The Denver Broncos visit the Los Angeles Chargers in Week 7 of the 2017 NFL season. PFF previews the top player matchups of the game.
Coverage by: Daniel Cohen
Matchup: Denver Broncos offense vs. Los Angeles Chargers defense
- WR Bennie Fowler vs. CB Trevor Williams – Fowler gets thrown into the fire in Week 7 due to minimal wide receiver depth and an injury to WR Emmanuel Sanders. Fowler hasn’t been great for his quarterback this season, as quarterbacks have just a 63.9 passer rating when targeting Fowler, including four interceptions. He caught just three of eight targets last week, and things aren’t likely to get any easier this week against Williams. Williams has an overall grade of 85.6 this season, ranking 11th among all cornerbacks. He’s allowed a passer rating of 57.1 when targeted, 18th best among 110 cornerbacks with at least 70 coverage snaps.
- T Garett Bolles vs. Edge Melvin Ingram – The Broncos’ rookie left tackle faces one of the top edge rushers in the league this week. Ingram has recorded 29 total pressures this season, the fourth most among all edge defenders. Bolles has been a bit below average in pass protection this season, with his pass-blocking grade of 62.5 ranking 42nd of 68 tackles. He’s allowed 16 pressures, though just one sack, in 205 pass-block snaps. He’ll have his work cut out for him this week as he tries to build on his productive Week 6, when he allowed just two hurries on 58 pass-block snaps.
- RB C.J. Anderson vs. LB Hayes Pullard – Anderson is coming off his lowest yardage output of 2017 as he looks to bounce back against a Chargers defense that has struggled to stop opposing running backs. Pullard has six missed tackles this season and ranks 82nd of 83 linebackers with an overall grade of just 32.4. Anderson has graded as the sixth best running back (83.0) and is averaging 2.99 yards after contact per attempt, fourth most among running backs with at least 60 attempts.
Coverage by: Alejandro Chavez
Matchup: Los Angeles Chargers offense vs. Denver Broncos defense
- TE Hunter Henry vs. Broncos middle field defenders – Through the first four weeks of the season, Henry’s yards per route run sat at 1.55, good for 14th among qualifying tight ends, a respectable if somewhat disappointing position given his number (1.99) and ranking (sixth) last year. These last two weeks have seen that number rise to 2.32, good for fourth among tight ends during that time span. He matches up well against one of the few (possibly the only) weakness of the Broncos defense- middle of the field coverage. They are strong against the run and very strong on the outside with a trio of corners (Talib, Harris Jr., and Roby) ranked in the top 37 of cornerback coverage grading. LB Brandon Marshall is 39th in coverage grading among qualifying linebackers (73.3), and safeties Justin Simmons (70.8) and Darian Stewart (48.3) are not in the top 50 of safety coverage grades this season. Safety/dime linebacker Will Parks (74.9) is, but still clocks in at just 44th. Expect Antonio Gates to get work too.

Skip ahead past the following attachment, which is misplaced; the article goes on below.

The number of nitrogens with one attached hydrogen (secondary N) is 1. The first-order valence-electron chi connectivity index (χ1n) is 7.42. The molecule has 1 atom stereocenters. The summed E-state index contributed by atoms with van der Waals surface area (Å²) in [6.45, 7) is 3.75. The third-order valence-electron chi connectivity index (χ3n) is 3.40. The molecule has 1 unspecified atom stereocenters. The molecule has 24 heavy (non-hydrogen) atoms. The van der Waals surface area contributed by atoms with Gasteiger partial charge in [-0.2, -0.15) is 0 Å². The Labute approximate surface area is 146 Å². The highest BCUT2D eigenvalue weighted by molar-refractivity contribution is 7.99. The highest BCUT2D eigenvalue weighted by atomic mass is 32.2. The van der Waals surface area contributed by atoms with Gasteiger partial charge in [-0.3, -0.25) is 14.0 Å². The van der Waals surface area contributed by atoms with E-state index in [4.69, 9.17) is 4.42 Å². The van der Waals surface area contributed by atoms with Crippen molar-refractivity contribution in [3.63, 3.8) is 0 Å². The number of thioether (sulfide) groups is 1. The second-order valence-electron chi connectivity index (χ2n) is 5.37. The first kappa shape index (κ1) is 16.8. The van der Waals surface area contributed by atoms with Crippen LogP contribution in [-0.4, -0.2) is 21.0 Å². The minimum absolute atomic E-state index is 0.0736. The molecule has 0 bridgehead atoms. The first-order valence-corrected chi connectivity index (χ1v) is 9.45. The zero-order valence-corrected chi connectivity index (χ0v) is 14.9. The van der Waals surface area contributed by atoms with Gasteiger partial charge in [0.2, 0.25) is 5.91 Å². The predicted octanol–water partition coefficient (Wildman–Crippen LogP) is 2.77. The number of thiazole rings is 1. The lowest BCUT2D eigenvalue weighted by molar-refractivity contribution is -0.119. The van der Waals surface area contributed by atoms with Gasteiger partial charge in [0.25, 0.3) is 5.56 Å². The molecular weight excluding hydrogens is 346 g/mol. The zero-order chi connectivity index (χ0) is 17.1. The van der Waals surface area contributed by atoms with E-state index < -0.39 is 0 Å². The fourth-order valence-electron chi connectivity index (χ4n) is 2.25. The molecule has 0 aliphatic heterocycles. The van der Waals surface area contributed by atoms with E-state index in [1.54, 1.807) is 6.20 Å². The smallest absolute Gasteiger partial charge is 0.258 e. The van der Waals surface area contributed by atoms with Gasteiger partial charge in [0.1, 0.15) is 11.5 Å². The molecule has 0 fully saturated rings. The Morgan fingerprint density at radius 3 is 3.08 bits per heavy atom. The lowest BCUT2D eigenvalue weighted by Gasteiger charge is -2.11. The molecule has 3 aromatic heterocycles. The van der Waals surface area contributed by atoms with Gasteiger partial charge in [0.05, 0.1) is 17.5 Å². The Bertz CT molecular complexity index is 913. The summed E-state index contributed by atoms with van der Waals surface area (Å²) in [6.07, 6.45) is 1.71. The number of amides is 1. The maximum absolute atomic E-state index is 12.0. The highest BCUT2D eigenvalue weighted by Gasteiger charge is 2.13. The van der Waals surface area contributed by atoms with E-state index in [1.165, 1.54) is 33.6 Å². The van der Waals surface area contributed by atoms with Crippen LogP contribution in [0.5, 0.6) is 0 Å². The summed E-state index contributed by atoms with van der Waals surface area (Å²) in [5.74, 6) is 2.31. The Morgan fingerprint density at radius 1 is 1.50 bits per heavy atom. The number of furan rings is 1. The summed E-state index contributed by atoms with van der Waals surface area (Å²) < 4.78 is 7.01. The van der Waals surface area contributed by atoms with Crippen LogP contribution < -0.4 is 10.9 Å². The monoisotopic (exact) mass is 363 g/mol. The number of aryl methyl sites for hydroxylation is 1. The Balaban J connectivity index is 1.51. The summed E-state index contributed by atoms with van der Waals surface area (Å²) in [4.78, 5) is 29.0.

- RB Melvin Gordon vs. DI Adam Gotsis – It’ll be Gordon versus an army really. Denver has no less than four interior defenders ranked in the top 30 in run-defense grade, and both of their starting edge defenders (Von Miller and Shaquil Barrett) rank in the top 14 of edge defender run grades. Gotsis stands out among them for leading the group in run-stop percentage at 12.3 percent. The Chargers would be better served getting Gordon the ball through the air, and he has been efficient this year as a pass catcher, his 1.57 yards per route run ranks 21st among running backs.
- QB Philip Rivers vs. CB Chris Harris Jr. – Harris Jr. has been one of the premier cornerbacks in the NFL the last few years, but Rivers has yet to find a cornerback he won’t throw on with regularity (sometimes to his detriment). To that end, Harris Jr.’s second lowest game grade of the season came Week 1 versus the Chargers and Rivers, and much of that was likely due to WR Keenan Allen scoring a touchdown with Harris Jr. in primary coverage. With CB Aqib Talib playing possibly the best football of his career right now, it’s likely that Harris Jr. will see some targets his way, as the offense can’t be 100 percent running back check downs and tight end targets.